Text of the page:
Shane Commentary

      

FDA Questions Safety of Pharmaceutical Products from India

Apr 14, 2017

    

Frequently the FDA had been criticized in the columns of CHICK-CITE and EGG-CITE for not adequately protecting U.S. consumers and patients with respect to foreign-produced generic drugs. This criticism has been used to justify the concept of unified food safety agency since it is maintained the FDA is ineffective with both regard to its responsibilities for food and for drugs.

  

Reuter’s reported that the FDA has issued a warning letter to a Mylan NV manufacturing plant in Nashik in the state of Maharashtra, India. The warning letter included the statement “Your quality system does not adequately ensure the accuracy and integrity of data to support the safety, effectiveness and quality of the drugs you manufacture.” In addition the FDA noted numerous violations including failure to “thoroughly investigate” unexplained discrepancies in drug batches and cited examples of “missing, deleted and lost data.”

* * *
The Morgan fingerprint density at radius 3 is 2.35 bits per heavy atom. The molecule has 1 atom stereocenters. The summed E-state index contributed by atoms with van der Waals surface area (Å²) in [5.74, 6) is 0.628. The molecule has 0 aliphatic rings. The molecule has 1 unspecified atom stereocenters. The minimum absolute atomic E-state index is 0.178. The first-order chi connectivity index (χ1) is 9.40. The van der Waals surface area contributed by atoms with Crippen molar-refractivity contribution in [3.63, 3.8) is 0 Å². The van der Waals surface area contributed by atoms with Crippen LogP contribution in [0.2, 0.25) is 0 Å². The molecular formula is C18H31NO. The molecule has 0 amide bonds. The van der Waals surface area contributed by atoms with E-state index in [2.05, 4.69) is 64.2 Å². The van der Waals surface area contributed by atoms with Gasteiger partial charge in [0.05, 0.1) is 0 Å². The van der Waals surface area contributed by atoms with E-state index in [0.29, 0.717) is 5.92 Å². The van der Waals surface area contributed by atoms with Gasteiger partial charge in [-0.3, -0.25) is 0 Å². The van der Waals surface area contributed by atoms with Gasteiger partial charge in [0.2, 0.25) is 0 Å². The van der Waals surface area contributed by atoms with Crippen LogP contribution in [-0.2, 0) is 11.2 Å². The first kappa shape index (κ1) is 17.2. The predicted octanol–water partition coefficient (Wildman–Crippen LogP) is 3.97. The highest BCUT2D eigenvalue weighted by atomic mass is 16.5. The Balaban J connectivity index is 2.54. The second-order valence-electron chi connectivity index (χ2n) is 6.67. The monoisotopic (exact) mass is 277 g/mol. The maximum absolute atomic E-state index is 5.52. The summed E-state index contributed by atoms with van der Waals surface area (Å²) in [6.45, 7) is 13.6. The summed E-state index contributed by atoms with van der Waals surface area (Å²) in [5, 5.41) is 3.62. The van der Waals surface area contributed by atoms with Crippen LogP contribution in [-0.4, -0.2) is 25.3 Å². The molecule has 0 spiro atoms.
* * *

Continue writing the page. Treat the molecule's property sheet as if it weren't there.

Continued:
Mylan operates nine plants in India producing antiretroviral drugs used to suppress HIV. In 2015 the FDA sent warning letters expressing concern over quality control at three Mylan facilities in the city of Bengaluru.

With respect to pharmaceutical products, any deficiencies in operation should be regarded in a serious light and should result in more than a warning letter, especially in view of the fact that the company has been cited for discrepancies on previous inspections. These occur at infrequent intervals. There does not seem to be a reason why the FDA should not place the Plant on an embargo list since this will certainly protect U.S. consumers from substandard product and at the same time bring about urgent improvements.

The FDA is not fulfilling its obligations to consumers and despite receiving increased funding appears to favor pharmaceutical manufacturers possibly as a consequence of the “revolving-door” syndrome. By its own admission, the FDA only inspects less than two percent of imported food. Given that the Agency does not appear to be effective in surveillance of either food or drugs, it should relinquish food and concentrate on what it is apparently best equipped to control.